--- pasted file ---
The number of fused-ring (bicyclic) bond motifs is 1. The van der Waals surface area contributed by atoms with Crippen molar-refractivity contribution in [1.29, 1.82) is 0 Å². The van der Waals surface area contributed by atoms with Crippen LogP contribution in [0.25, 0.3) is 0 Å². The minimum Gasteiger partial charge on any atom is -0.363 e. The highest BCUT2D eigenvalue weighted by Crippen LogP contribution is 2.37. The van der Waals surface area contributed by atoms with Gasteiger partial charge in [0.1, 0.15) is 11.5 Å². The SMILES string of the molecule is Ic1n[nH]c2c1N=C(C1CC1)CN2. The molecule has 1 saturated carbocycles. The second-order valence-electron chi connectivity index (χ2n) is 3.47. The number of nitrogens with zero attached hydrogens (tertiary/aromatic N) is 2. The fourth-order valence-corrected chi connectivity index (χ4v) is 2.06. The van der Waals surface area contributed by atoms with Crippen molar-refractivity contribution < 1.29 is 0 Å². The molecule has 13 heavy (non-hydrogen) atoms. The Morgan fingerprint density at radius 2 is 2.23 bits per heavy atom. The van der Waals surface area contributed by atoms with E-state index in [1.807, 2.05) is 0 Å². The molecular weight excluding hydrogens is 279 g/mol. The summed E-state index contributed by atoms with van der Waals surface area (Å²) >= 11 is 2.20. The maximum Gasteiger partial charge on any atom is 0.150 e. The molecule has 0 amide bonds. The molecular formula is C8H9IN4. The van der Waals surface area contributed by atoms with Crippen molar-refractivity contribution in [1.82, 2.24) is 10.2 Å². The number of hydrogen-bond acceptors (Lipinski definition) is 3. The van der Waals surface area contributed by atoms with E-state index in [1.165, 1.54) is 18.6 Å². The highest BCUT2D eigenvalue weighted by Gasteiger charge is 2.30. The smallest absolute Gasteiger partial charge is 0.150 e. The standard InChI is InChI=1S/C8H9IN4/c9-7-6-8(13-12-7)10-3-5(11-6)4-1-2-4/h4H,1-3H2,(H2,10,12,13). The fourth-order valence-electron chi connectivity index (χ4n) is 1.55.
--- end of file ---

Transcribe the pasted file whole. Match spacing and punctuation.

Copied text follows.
The number of fused-ring (bicyclic) bond motifs is 1. The van der Waals surface area contributed by atoms with Crippen molar-refractivity contribution in [1.29, 1.82) is 0 Å². The van der Waals surface area contributed by atoms with Crippen LogP contribution in [0.25, 0.3) is 0 Å². The minimum Gasteiger partial charge on any atom is -0.363 e. The highest BCUT2D eigenvalue weighted by Crippen LogP contribution is 2.37. The van der Waals surface area contributed by atoms with Gasteiger partial charge in [0.1, 0.15) is 11.5 Å². The SMILES string of the molecule is Ic1n[nH]c2c1N=C(C1CC1)CN2. The molecule has 1 saturated carbocycles. The second-order valence-electron chi connectivity index (χ2n) is 3.47. The number of nitrogens with zero attached hydrogens (tertiary/aromatic N) is 2. The fourth-order valence-corrected chi connectivity index (χ4v) is 2.06. The van der Waals surface area contributed by atoms with Crippen molar-refractivity contribution < 1.29 is 0 Å². The molecule has 13 heavy (non-hydrogen) atoms. The Morgan fingerprint density at radius 2 is 2.23 bits per heavy atom. The van der Waals surface area contributed by atoms with E-state index in [1.807, 2.05) is 0 Å². The molecular weight excluding hydrogens is 279 g/mol. The summed E-state index contributed by atoms with van der Waals surface area (Å²) >= 11 is 2.20. The maximum Gasteiger partial charge on any atom is 0.150 e. The molecule has 0 amide bonds. The molecular formula is C8H9IN4. The van der Waals surface area contributed by atoms with Crippen molar-refractivity contribution in [1.82, 2.24) is 10.2 Å². The number of hydrogen-bond acceptors (Lipinski definition) is 3. The van der Waals surface area contributed by atoms with E-state index in [1.165, 1.54) is 18.6 Å². The highest BCUT2D eigenvalue weighted by Gasteiger charge is 2.30. The smallest absolute Gasteiger partial charge is 0.150 e. The standard InChI is InChI=1S/C8H9IN4/c9-7-6-8(13-12-7)10-3-5(11-6)4-1-2-4/h4H,1-3H2,(H2,10,12,13). The fourth-order valence-electron chi connectivity index (χ4n) is 1.55.